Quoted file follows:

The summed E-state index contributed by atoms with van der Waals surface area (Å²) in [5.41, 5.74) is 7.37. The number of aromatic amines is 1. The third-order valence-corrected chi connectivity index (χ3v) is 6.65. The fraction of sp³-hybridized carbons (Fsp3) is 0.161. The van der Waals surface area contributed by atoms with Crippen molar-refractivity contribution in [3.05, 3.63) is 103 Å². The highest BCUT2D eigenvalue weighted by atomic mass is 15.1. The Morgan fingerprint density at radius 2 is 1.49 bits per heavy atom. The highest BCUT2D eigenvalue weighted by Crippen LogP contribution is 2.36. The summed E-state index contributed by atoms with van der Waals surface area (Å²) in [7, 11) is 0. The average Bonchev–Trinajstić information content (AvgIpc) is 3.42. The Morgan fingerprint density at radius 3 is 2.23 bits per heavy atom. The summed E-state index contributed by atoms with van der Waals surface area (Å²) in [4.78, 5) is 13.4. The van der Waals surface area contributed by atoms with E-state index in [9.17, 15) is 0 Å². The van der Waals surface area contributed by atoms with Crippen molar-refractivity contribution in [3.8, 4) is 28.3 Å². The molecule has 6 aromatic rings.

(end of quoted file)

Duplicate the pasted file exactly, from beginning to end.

The summed E-state index contributed by atoms with van der Waals surface area (Å²) in [5.41, 5.74) is 7.37. The number of aromatic amines is 1. The third-order valence-corrected chi connectivity index (χ3v) is 6.65. The fraction of sp³-hybridized carbons (Fsp3) is 0.161. The van der Waals surface area contributed by atoms with Crippen molar-refractivity contribution in [3.05, 3.63) is 103 Å². The highest BCUT2D eigenvalue weighted by atomic mass is 15.1. The Morgan fingerprint density at radius 2 is 1.49 bits per heavy atom. The highest BCUT2D eigenvalue weighted by Crippen LogP contribution is 2.36. The summed E-state index contributed by atoms with van der Waals surface area (Å²) in [7, 11) is 0. The average Bonchev–Trinajstić information content (AvgIpc) is 3.42. The Morgan fingerprint density at radius 3 is 2.23 bits per heavy atom. The summed E-state index contributed by atoms with van der Waals surface area (Å²) in [4.78, 5) is 13.4. The van der Waals surface area contributed by atoms with E-state index in [9.17, 15) is 0 Å². The van der Waals surface area contributed by atoms with Crippen molar-refractivity contribution in [3.8, 4) is 28.3 Å². The molecule has 6 aromatic rings.